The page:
- stovetop hand-crank popcorn popper (like a Whirley-Pop)
- salt to taste
- 1/4 cup white sugar
- 3 tbsp vegetable oil
- 1/4 cup popcorn kernels
I remember the first time I tasted kettle corn. It was at a local art fair in the park and I saw the booth where they were using the giant copper kettle to make popcorn and I thought they were crazy… that is, until I tasted a free sample. I was instantly hooked and bought the largest bag they had. Since then, I simply can not pass a kettle corn booth without buying some. Fairs don’t happen every day, though, and sometimes I need some perfectly sweet and salty popcorn at home, so I learned how to make my own, and for mere pennies a batch!
You’ll start with a simple hand-cranked stovetop popcorn popper, such as a Whirley-Pop. These guys have been all the rage over the last few years, and lots of people have one, but now you’ve got a reason to actually use it! What’s great about these (and key to making kettle corn) is the fact that there’s a little stirring blade inside that you can turn with the crank on the handle. This lets you keep the popcorn moving and evenly coat it with sugar as it cooks (and you don’t have to shake the pan at all while it’s popping).
The next thing you’ll need is some ordinary popcorn. Forget those bags of microwave stuff that cost a fortune and contain more calories than you should probably eat in a day. Just buy a jar or bag of regular popcorn kernels. Jo happens to prefer the Orville Redenbacher White Popping Corn, but I insist that there’s no difference between that and a $1.35 bag of generic popcorn from the local grocery store.
Now you need to get everything prepped and ready. When the popcorn starts popping, you’ll have to move fast, so get it all together now:
- Measure out 1/4 cup of popcorn kernels and dump it into the popper (don’t put it on the burner yet!)
- Add 3 tbsp of vegetable oil to the kernels.
- Measure out 1/4 cup of sugar and have it ready next to the stove.
- Have a large bowl ready nearby.
- Get the salt shaker and have it ready.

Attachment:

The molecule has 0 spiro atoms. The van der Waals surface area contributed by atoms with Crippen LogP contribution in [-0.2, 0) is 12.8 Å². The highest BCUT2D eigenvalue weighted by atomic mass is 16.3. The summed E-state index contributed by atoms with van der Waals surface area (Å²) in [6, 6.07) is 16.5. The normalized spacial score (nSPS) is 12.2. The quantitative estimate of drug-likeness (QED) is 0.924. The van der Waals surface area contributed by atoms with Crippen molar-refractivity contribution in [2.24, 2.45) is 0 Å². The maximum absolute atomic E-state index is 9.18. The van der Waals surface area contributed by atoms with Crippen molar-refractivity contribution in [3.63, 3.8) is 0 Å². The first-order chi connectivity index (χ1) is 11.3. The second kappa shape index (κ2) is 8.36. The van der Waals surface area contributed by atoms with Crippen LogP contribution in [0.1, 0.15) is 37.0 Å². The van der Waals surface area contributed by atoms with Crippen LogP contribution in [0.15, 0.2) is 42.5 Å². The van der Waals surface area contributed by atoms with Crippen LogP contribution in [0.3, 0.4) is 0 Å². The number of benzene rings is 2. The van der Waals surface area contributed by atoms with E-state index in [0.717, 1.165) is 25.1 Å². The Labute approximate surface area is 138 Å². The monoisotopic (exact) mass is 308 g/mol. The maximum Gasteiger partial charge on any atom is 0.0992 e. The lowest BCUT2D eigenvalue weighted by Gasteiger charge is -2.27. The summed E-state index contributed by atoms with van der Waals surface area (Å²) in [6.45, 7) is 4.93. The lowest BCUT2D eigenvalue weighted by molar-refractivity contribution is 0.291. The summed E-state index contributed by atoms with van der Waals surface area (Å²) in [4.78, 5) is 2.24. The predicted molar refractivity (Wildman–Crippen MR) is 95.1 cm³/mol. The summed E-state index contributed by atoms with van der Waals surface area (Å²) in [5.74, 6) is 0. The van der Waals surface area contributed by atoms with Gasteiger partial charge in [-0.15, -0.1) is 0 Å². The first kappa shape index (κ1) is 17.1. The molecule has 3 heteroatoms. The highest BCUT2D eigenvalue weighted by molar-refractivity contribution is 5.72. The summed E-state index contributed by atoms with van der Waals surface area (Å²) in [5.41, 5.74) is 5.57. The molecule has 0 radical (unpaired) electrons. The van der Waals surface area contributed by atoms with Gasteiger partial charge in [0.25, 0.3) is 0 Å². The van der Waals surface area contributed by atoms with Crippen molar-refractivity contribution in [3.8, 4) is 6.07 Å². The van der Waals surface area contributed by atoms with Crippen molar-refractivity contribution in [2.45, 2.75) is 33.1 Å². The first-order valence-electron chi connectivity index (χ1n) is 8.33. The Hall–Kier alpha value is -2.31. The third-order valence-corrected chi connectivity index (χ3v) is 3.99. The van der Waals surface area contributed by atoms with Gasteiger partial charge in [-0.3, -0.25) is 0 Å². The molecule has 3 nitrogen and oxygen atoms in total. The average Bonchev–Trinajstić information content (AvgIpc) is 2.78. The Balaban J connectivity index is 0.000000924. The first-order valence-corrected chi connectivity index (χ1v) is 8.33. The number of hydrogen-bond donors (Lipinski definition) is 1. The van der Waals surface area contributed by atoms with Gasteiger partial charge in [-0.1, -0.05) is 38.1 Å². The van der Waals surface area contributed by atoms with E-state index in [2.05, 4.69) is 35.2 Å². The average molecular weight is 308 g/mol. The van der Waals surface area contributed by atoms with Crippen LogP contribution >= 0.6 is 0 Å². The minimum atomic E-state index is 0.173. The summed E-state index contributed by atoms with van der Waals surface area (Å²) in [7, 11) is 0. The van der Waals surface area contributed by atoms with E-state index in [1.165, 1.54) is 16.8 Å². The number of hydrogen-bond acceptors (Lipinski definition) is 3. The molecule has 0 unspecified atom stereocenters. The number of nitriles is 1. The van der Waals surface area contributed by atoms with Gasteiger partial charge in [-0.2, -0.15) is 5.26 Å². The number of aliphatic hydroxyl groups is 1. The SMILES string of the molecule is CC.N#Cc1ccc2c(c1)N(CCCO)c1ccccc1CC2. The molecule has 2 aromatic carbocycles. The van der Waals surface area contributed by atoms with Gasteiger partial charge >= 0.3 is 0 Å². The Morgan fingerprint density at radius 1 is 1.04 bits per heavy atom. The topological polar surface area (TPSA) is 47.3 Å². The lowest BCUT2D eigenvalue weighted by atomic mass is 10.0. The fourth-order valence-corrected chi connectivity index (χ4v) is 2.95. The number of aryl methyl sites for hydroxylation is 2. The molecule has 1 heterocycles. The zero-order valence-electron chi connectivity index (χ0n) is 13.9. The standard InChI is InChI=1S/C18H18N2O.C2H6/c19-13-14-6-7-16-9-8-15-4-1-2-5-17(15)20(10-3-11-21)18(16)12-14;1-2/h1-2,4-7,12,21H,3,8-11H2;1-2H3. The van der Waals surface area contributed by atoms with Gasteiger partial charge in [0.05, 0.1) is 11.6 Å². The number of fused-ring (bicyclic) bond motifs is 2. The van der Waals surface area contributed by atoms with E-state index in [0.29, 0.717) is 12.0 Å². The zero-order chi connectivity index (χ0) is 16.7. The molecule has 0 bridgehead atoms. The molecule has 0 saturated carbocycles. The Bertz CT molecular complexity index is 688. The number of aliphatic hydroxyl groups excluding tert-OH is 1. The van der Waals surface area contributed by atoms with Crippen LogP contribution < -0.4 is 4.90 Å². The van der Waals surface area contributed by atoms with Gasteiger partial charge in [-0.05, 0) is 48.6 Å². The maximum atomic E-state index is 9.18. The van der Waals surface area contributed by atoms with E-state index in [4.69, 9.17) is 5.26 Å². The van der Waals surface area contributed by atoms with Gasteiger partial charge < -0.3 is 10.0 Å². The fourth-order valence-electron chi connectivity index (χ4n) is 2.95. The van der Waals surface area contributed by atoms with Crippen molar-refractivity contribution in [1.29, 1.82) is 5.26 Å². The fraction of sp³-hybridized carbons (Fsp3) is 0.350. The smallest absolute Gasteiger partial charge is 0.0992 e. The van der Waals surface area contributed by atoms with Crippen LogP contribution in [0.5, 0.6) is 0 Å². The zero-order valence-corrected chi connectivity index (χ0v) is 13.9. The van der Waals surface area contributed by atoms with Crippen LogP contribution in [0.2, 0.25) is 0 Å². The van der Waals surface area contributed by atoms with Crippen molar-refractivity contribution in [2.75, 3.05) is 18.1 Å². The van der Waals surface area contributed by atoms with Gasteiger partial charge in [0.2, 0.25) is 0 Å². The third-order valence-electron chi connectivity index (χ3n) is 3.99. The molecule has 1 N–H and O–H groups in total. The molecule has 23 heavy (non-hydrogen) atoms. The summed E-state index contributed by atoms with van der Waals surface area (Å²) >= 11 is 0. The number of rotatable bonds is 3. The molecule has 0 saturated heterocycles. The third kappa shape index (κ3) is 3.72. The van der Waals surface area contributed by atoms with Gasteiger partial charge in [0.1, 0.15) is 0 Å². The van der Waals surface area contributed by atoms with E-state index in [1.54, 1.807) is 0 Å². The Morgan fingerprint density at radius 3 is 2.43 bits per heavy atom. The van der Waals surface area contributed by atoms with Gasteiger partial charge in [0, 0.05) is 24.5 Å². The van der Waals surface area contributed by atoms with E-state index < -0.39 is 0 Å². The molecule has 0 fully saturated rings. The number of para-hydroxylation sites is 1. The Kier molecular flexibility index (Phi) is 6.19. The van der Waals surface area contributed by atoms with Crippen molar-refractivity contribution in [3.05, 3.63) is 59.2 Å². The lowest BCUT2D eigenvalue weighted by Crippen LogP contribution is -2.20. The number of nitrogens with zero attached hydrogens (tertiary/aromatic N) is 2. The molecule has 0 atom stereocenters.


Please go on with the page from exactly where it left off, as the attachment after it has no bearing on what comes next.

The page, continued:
All set and ready? Let’s make some kettle corn:
- Put the popper on the burner on medium-high heat.
- Start turning the crank on the popper somewhat slowly (take about 1-2 seconds per rotation) and wait while the oil and popcorn heat up.
- As soon as you hear one or two kernels pop, QUICKLY open the lid, dump in the sugar, and close the lid back up. Do this fast so you don’t end up with popcorn all over your kitchen!
- Continue to turn the crank on the popper, at the same rate. You’ll notice that the popping slows down, because the sugar has cooled the oil slightly. Keep turning the crank and soon you’ll hear the popping start up again.
- As soon as the popping starts again, increase your speed on the crank to about 3 turns per second. You’ve got to keep it all moving so that the sugar doesn’t burn and the popcorn is evenly coated.
- When the popping reaches its peak, remove the popper from the burner but KEEP turning the crank! Do not stop until the popping has almost stopped.
- Dump the popcorn into a bowl.
- Immediately sprinkle the popcorn with salt.
- You’ll see that the popcorn is sticking together and may be one giant clump. Turn it over and over in your hands and add more salt, as desired. You don’t want to put too much salt on, but you want to get it on all the kernels.
- As the popcorn cools, the clump will break apart easily with a quick stir.
Now you’ve got yourself a yummy, sweet and salty snack to enjoy, and it’s low-calorie and inexpensive to boot. And it was so easy!
Right about now is when you’ll look at the popper and wonder how you’ll ever get it clean. It’s easy — just put it in the sink and fill it with hot water. Come back an hour later and all the sugar will have dissolved and it will rinse clean.
Some final tips:
- If you want to make more popcorn in a single batch, you can try increasing your quantities of kernels and sugar to 1/2 cup of each, but be careful not to do too much at once, or it won’t fit in the popper! I prefer smaller batches, which gives me control over the sugar and prevents burning.
- If you want to make a second batch after the first one, you can do so without cleaning the popper in between uses. Anything more than twice, though, and you’ll have too much sugar build-up in the popper and it’ll burn.
- Kettle corn will stay fresh and crispy in an air-tight container for several days. If you set it out for a party or outdoor event, keep in mind that humidity will cause the popcorn to lose its crunch and stick together (I learned that lesson the hard way!)
You can also add extra flavor to kettle corn if you want to punch it up. I recently got some Sweet Sensations popcorn seasoning in cinnamon and peppermint, and sprinkled it on instead of salt in a batch of kettle corn. The peppermint is an unusual, fun, and tasty flavor twist. The cinnamon was amazing, and Jo went nuts over it!